Here’s the interesting part. There are no symptoms specific to oxalates. The symptoms will always depend on where the oxalate crystals are deposited. One of the many mysteries of oxalates is why some individuals store high concentrations of crystals beneath the skin (and therefore suffer from ‘mystery’ eczema) and others may store them in the joints (and therefore suffer from ‘mystery’ pain in the knees, hips, etc). Other may store them in the central nervous system, which is where they can cause all sort of symptoms (poor balance if they should cluster around the cerebellum, anxiety should they gather at the amygdala, and poor memory should they be located on the hippocampus).

 

In any cases, we will see signs of physical inflammation and neural agitation, which guarantees that energy will never optimal and sleep will never be as refreshing as it should be.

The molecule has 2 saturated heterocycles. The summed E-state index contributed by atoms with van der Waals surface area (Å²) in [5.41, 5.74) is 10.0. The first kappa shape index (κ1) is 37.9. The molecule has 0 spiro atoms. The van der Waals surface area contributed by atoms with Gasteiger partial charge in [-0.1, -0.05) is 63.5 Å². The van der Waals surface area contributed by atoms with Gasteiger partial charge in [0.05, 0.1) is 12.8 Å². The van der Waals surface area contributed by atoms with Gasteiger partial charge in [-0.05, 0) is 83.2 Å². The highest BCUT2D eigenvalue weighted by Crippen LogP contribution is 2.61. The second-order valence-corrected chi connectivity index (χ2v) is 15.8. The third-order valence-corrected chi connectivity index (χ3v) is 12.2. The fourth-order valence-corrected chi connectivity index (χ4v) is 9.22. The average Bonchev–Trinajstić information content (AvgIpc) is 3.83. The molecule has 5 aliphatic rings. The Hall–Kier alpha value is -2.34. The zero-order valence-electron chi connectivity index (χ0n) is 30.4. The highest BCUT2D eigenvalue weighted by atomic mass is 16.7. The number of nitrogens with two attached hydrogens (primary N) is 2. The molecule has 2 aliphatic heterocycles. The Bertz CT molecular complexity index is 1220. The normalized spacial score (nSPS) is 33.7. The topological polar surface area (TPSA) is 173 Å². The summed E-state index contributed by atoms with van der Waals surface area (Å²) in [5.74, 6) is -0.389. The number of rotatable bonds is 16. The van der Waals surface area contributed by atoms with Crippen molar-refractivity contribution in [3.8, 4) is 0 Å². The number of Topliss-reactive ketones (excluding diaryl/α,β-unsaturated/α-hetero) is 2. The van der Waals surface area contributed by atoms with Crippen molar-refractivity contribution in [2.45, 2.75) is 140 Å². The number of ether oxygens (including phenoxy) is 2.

As you might imagine, all of these symptoms are attributable to other causes. And this is indeed how many end up being treated (doctors tend to prescribe ever-increasing amounts of steroids to control the inflammation or use psychotropic drugs to compensate for anxiety, while complementary therapists reach for an arsenal of fish oils, anti-microbials and ever-more-violent detox procedures).

 

Why do some people have problems with dietary oxalates and not others?

 

Healthy volunteers have been measured to absorb between 0.75 and 1.9% of oxalates they consume. Susan Owens, a prominent oxalate research, reports that this increases to 50% in some individuals. This all comes down to digestive function. Under ideal circumstances, the body is well-protected from oxalates through three mechanisms: